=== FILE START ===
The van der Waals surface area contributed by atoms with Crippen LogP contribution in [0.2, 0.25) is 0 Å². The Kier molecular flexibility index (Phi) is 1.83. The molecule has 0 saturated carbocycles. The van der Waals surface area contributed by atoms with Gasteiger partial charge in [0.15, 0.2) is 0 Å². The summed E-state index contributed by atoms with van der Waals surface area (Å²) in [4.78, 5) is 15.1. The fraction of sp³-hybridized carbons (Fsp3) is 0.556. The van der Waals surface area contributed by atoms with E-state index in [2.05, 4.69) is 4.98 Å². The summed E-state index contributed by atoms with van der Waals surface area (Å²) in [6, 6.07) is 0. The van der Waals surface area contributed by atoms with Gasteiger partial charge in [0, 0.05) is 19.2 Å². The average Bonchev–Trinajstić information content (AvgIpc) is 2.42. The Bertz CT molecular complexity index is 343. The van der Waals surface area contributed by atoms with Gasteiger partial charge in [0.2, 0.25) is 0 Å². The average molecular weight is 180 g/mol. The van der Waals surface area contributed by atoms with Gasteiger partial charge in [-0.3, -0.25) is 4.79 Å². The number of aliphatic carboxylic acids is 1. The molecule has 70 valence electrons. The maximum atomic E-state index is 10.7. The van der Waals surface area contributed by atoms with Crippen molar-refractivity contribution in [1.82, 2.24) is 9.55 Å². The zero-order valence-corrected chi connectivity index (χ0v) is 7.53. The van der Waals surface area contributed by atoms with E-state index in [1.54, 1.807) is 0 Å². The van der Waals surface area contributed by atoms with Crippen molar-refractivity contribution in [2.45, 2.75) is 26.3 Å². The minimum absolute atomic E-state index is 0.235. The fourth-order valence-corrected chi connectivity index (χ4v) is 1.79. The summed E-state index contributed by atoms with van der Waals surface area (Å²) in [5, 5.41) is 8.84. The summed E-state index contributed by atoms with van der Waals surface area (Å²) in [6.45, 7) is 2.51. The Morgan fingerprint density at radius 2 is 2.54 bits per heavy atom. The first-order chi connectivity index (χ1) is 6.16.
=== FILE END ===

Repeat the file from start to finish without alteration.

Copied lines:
The van der Waals surface area contributed by atoms with Crippen LogP contribution in [0.2, 0.25) is 0 Å². The Kier molecular flexibility index (Phi) is 1.83. The molecule has 0 saturated carbocycles. The van der Waals surface area contributed by atoms with Gasteiger partial charge in [0.15, 0.2) is 0 Å². The summed E-state index contributed by atoms with van der Waals surface area (Å²) in [4.78, 5) is 15.1. The fraction of sp³-hybridized carbons (Fsp3) is 0.556. The van der Waals surface area contributed by atoms with E-state index in [2.05, 4.69) is 4.98 Å². The summed E-state index contributed by atoms with van der Waals surface area (Å²) in [6, 6.07) is 0. The van der Waals surface area contributed by atoms with Gasteiger partial charge in [0, 0.05) is 19.2 Å². The average Bonchev–Trinajstić information content (AvgIpc) is 2.42. The Bertz CT molecular complexity index is 343. The van der Waals surface area contributed by atoms with Gasteiger partial charge in [0.2, 0.25) is 0 Å². The average molecular weight is 180 g/mol. The van der Waals surface area contributed by atoms with Gasteiger partial charge in [-0.3, -0.25) is 4.79 Å². The number of aliphatic carboxylic acids is 1. The molecule has 70 valence electrons. The maximum atomic E-state index is 10.7. The van der Waals surface area contributed by atoms with Crippen molar-refractivity contribution in [1.82, 2.24) is 9.55 Å². The zero-order valence-corrected chi connectivity index (χ0v) is 7.53. The van der Waals surface area contributed by atoms with E-state index in [1.54, 1.807) is 0 Å². The van der Waals surface area contributed by atoms with Crippen molar-refractivity contribution in [2.45, 2.75) is 26.3 Å². The minimum absolute atomic E-state index is 0.235. The fourth-order valence-corrected chi connectivity index (χ4v) is 1.79. The summed E-state index contributed by atoms with van der Waals surface area (Å²) in [5, 5.41) is 8.84. The summed E-state index contributed by atoms with van der Waals surface area (Å²) in [6.45, 7) is 2.51. The Morgan fingerprint density at radius 2 is 2.54 bits per heavy atom. The first-order chi connectivity index (χ1) is 6.16.